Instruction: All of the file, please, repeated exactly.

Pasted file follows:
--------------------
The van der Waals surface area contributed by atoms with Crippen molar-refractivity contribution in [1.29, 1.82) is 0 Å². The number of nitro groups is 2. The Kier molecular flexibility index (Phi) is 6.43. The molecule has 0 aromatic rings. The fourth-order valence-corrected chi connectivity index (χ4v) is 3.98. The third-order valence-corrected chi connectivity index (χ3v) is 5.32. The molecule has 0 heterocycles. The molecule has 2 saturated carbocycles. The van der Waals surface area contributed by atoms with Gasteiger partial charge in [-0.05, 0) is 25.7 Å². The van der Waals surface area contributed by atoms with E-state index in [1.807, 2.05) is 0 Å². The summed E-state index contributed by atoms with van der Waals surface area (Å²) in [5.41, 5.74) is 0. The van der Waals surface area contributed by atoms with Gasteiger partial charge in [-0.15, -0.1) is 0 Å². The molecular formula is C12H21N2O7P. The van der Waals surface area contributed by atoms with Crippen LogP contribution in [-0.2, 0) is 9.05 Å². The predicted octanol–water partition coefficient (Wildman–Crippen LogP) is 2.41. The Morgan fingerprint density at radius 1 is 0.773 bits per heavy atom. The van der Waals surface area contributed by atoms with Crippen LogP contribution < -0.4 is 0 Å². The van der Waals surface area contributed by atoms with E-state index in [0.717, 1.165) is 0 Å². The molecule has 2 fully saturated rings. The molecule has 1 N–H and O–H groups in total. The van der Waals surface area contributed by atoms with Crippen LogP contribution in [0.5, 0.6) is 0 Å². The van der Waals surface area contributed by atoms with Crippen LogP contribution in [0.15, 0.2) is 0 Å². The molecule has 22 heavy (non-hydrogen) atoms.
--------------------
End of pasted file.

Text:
The van der Waals surface area contributed by atoms with Crippen molar-refractivity contribution in [1.29, 1.82) is 0 Å². The number of nitro groups is 2. The Kier molecular flexibility index (Phi) is 6.43. The molecule has 0 aromatic rings. The fourth-order valence-corrected chi connectivity index (χ4v) is 3.98. The third-order valence-corrected chi connectivity index (χ3v) is 5.32. The molecule has 0 heterocycles. The molecule has 2 saturated carbocycles. The van der Waals surface area contributed by atoms with Gasteiger partial charge in [-0.05, 0) is 25.7 Å². The van der Waals surface area contributed by atoms with E-state index in [1.807, 2.05) is 0 Å². The summed E-state index contributed by atoms with van der Waals surface area (Å²) in [5.41, 5.74) is 0. The van der Waals surface area contributed by atoms with Gasteiger partial charge in [-0.15, -0.1) is 0 Å². The molecular formula is C12H21N2O7P. The van der Waals surface area contributed by atoms with Crippen LogP contribution in [-0.2, 0) is 9.05 Å². The predicted octanol–water partition coefficient (Wildman–Crippen LogP) is 2.41. The Morgan fingerprint density at radius 1 is 0.773 bits per heavy atom. The van der Waals surface area contributed by atoms with Crippen LogP contribution < -0.4 is 0 Å². The van der Waals surface area contributed by atoms with E-state index in [0.717, 1.165) is 0 Å². The molecule has 2 fully saturated rings. The molecule has 1 N–H and O–H groups in total. The van der Waals surface area contributed by atoms with Crippen LogP contribution in [0.5, 0.6) is 0 Å². The van der Waals surface area contributed by atoms with Crippen LogP contribution in [0.15, 0.2) is 0 Å². The molecule has 22 heavy (non-hydrogen) atoms.